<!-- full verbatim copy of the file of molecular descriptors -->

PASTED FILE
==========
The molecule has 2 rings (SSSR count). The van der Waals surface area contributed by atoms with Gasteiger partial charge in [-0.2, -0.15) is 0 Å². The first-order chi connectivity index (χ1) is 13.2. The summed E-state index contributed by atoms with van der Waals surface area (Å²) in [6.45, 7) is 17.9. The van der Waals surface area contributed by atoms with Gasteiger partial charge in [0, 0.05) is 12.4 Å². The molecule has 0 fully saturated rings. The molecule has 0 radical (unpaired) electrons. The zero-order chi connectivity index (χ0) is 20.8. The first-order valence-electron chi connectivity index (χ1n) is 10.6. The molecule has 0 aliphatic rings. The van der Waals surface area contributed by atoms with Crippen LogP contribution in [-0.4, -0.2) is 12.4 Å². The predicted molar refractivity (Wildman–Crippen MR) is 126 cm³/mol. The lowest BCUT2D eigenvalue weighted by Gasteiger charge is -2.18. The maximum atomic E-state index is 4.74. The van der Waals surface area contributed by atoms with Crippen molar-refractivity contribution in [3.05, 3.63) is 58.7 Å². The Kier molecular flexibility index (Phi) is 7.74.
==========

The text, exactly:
The molecule has 2 rings (SSSR count). The van der Waals surface area contributed by atoms with Gasteiger partial charge in [-0.2, -0.15) is 0 Å². The first-order chi connectivity index (χ1) is 13.2. The summed E-state index contributed by atoms with van der Waals surface area (Å²) in [6.45, 7) is 17.9. The van der Waals surface area contributed by atoms with Gasteiger partial charge in [0, 0.05) is 12.4 Å². The molecule has 0 fully saturated rings. The molecule has 0 radical (unpaired) electrons. The zero-order chi connectivity index (χ0) is 20.8. The first-order valence-electron chi connectivity index (χ1n) is 10.6. The molecule has 0 aliphatic rings. The van der Waals surface area contributed by atoms with Crippen LogP contribution in [-0.4, -0.2) is 12.4 Å². The predicted molar refractivity (Wildman–Crippen MR) is 126 cm³/mol. The lowest BCUT2D eigenvalue weighted by Gasteiger charge is -2.18. The maximum atomic E-state index is 4.74. The van der Waals surface area contributed by atoms with Crippen molar-refractivity contribution in [3.05, 3.63) is 58.7 Å². The Kier molecular flexibility index (Phi) is 7.74.